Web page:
Awesome property photography

posted in: Information, Marketing Tips | 2

You’d be unlikely to list a property online without pictures. It’s clear that a listing with many detailed images will be more appealing. With many buyers window-shopping from their couch, or even on the bus, the photos used to promote a property online are more important than ever.

It can cost $1,500 a day for a photographer’s time. For a premium property this is money well spent. However, for an entry level home and for low-mid range rentals it’s a more considerable cost.

As it’s still important to get photos, the property manager or sales agent is often left with the task of photography. It’s not too tricky, we all take pictures while on holidays…right? Sure, it’s not hard to take a picture but it’s a little harder to take a good picture.

I’ll cover some basic tips and tricks to getting decent property photos for online listings. The three areas we’ll look at are: equipment, taking the photos, and finishing.

Equipment

You don’t need the most expensive camera. Set a budget and shop around online or visit a camera store. A budget of around $1,500 will get you something decent. Pictured above is a Nikon D3200 DSLR, it goes for around $700.

  • A digital SLR camera body
  • A general purpose lens
  • A wide angle lens
  • A protector filter (for each lens)
  • A tripod
  • A camera bag

When you buy a DSLR you have the choice of getting just the camera body or the body and lenses. With your set budget spend 2:1 on the body and lens. It’s a good idea to get a general purpose lens. If you can afford a second lens get a wide angle lens. With a wide angle lens you can capture more of the space and remove the possibility of causing claustrophobia.

To protect your lenses it’s a good idea to get a protector filter. These screw on to the end of the lens and are used to filter the light or to prevent lens flares and ghosting. Don’t worry about the expensive fancy ones, you just want to stop scratches to your expensive lenses, you can pick one up for $15. Allow up to $100 for a tripod and the same for a bag.

Taking the photos

We’re not professional photographers but we can try to minimise amateur mistakes. To ensure the picture is wide and not blurry use a tripod. You can get a generic remote for $10 on ebay, using a remote will remove any chance of wobbelling the camera when snapping that shot. To avoid wobbles without a remote you can use the timer. Either of these methods will allow you to put the camera as close to the wall or corner as possible to get the largest vista you can and not bump it. A big room is a better room, show it.

Often the long name of the lenses has ‘VR’ in it. This refers to vibration reduction. If you need to hold the camera to take the shot, use it. It will help stabilise the shot and reduce blur.

You can download really great free light meter apps for your iPhone.  A light meter is used to get the right f/stop, aperture and film speed. Follow the settings the app tells you and you can’t go wrong. Of course this requires you to read the camera manual so you know where to change all those settings. Don’t worry if that’s all too much, there’s no shame in using the automatic setting, or as some call it ‘A’ for awesome.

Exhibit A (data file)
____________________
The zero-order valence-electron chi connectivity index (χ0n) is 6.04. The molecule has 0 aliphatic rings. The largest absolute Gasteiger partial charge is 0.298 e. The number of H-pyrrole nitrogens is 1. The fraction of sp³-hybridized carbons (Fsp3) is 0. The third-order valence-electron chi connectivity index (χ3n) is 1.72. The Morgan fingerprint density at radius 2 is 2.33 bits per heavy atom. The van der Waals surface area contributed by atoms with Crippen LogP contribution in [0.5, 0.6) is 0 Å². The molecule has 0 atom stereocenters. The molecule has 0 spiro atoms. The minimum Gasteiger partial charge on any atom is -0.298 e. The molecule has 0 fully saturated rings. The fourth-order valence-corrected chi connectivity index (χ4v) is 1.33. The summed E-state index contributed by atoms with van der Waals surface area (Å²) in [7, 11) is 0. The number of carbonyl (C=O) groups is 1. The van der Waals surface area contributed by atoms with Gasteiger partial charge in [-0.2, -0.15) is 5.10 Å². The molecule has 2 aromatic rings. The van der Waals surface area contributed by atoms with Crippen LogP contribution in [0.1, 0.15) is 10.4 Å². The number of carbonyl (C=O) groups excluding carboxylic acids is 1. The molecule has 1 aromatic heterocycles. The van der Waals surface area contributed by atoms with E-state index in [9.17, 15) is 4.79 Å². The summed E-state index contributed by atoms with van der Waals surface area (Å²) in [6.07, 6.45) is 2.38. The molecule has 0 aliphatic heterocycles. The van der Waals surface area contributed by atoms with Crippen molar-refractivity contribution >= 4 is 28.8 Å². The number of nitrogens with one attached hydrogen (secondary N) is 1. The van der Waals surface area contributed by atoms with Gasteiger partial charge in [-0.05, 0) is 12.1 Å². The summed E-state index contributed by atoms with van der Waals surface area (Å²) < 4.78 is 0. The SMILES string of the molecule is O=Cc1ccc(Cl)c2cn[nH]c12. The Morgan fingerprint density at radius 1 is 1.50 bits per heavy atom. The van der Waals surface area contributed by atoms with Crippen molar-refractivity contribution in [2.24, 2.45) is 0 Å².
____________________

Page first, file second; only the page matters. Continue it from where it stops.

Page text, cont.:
Turn all the lights on in the room and rooms that open on to it. The more light the better for documenting the space.

Other things to consider are inadvertently capturing personal information. By this I mean visible family photos on the mantel or car license plates. If at all possible avoid capturing these things.

Finishing

The DSLR camera will most likely offer to save the photos as RAW files or Jpegs. Jpegs are best for our purposes. The files will be fine as is to send to a designer or publisher, they’ll know what to do with them. If you’re submitting it online yourself however you’ll want to prepare them first.

If you’re using Adobe Photoshop, open the file, press CTRL-ALT-S to save for web. In the dialogue box that opens you can set the size and quality among other things. I’d suggest using medium quality and a width of 700 pixels. Save the file and you’re done. If you don’t have and can’t afford Adobe Photoshop there are free open source software options available like GIMP that will do the job just fine.

Conclusion

If you’re on a tight budget you can still get a professional result. If you feel you need to learn more there are lots of short courses available for reasonable prices. As it’s a practical skill the best way to get better at it is to practice. Keep at it and you’ll be awesome.

2 Responses

  1. Stephen Neate

    Great article Chris and very true. Supplying for Agencies I couldn’t agree more with the idea that there is no reason not to have awesome photos describing a property. Nothing screams “I don’t really care” than having photos of a property (Rental or Sales) that look like they were shot with an iPhone while driving past the property at 100km. If you don’t have acceptable photos of the property, don’t market it yet, a couple of days for a quality first impression should be the easiest sell to a vendor.

    With the programs you mentioned, something like GetPaint.net has a much lower “getting to use it” level than Gimp (although naturally it does less). Also, I would recommend that all photos are saved at 1200 pixels wide with an ideal height of 1600 pixels for landscape photos, and a high quality (an average file size of 200kb-300kb). The main reasoning for the file size / quality is that most agent sites and portals tend to re-size down to their needs so your photos will be better presented across a range of sites. (which will of course impress the vendor)

  2. Chris Eichberger

    Thanks for the extra info there Stephen. I hadn’t come across GetPaint.